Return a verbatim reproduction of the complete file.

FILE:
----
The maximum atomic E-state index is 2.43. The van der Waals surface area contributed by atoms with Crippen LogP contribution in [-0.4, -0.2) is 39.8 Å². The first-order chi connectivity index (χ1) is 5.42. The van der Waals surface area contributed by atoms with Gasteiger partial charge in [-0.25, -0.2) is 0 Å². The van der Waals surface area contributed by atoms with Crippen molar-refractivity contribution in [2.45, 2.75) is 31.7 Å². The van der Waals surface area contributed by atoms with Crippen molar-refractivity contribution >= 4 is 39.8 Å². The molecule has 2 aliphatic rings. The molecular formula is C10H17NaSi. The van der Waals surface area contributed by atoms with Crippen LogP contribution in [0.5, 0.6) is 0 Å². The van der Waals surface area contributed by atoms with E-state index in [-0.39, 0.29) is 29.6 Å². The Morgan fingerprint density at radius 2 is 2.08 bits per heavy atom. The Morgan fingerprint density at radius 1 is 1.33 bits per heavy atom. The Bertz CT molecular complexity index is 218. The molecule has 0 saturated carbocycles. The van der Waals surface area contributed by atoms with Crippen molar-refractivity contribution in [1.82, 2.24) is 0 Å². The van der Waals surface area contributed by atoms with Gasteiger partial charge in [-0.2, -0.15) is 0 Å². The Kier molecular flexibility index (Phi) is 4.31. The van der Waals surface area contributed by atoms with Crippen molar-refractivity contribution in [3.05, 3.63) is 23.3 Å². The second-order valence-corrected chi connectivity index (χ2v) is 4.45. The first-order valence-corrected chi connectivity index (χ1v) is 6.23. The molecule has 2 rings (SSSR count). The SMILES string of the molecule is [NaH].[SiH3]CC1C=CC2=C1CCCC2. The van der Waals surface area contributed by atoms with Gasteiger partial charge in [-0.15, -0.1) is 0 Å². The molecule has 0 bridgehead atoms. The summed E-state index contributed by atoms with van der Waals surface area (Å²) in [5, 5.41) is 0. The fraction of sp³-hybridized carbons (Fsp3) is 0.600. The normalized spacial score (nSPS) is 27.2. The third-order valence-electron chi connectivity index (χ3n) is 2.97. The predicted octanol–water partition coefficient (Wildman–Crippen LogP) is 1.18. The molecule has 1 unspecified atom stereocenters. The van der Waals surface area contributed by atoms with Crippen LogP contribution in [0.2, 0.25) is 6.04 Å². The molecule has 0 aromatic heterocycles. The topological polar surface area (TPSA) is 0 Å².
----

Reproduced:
The maximum atomic E-state index is 2.43. The van der Waals surface area contributed by atoms with Crippen LogP contribution in [-0.4, -0.2) is 39.8 Å². The first-order chi connectivity index (χ1) is 5.42. The van der Waals surface area contributed by atoms with Gasteiger partial charge in [-0.25, -0.2) is 0 Å². The van der Waals surface area contributed by atoms with Crippen molar-refractivity contribution in [2.45, 2.75) is 31.7 Å². The van der Waals surface area contributed by atoms with Crippen molar-refractivity contribution >= 4 is 39.8 Å². The molecule has 2 aliphatic rings. The molecular formula is C10H17NaSi. The van der Waals surface area contributed by atoms with Crippen LogP contribution in [0.5, 0.6) is 0 Å². The van der Waals surface area contributed by atoms with E-state index in [-0.39, 0.29) is 29.6 Å². The Morgan fingerprint density at radius 2 is 2.08 bits per heavy atom. The Morgan fingerprint density at radius 1 is 1.33 bits per heavy atom. The Bertz CT molecular complexity index is 218. The molecule has 0 saturated carbocycles. The van der Waals surface area contributed by atoms with Crippen molar-refractivity contribution in [1.82, 2.24) is 0 Å². The van der Waals surface area contributed by atoms with Gasteiger partial charge in [-0.2, -0.15) is 0 Å². The Kier molecular flexibility index (Phi) is 4.31. The van der Waals surface area contributed by atoms with Crippen molar-refractivity contribution in [3.05, 3.63) is 23.3 Å². The second-order valence-corrected chi connectivity index (χ2v) is 4.45. The first-order valence-corrected chi connectivity index (χ1v) is 6.23. The molecule has 2 rings (SSSR count). The SMILES string of the molecule is [NaH].[SiH3]CC1C=CC2=C1CCCC2. The van der Waals surface area contributed by atoms with Gasteiger partial charge in [-0.15, -0.1) is 0 Å². The molecule has 0 bridgehead atoms. The summed E-state index contributed by atoms with van der Waals surface area (Å²) in [5, 5.41) is 0. The fraction of sp³-hybridized carbons (Fsp3) is 0.600. The normalized spacial score (nSPS) is 27.2. The third-order valence-electron chi connectivity index (χ3n) is 2.97. The predicted octanol–water partition coefficient (Wildman–Crippen LogP) is 1.18. The molecule has 1 unspecified atom stereocenters. The van der Waals surface area contributed by atoms with Crippen LogP contribution in [0.2, 0.25) is 6.04 Å². The molecule has 0 aromatic heterocycles. The topological polar surface area (TPSA) is 0 Å².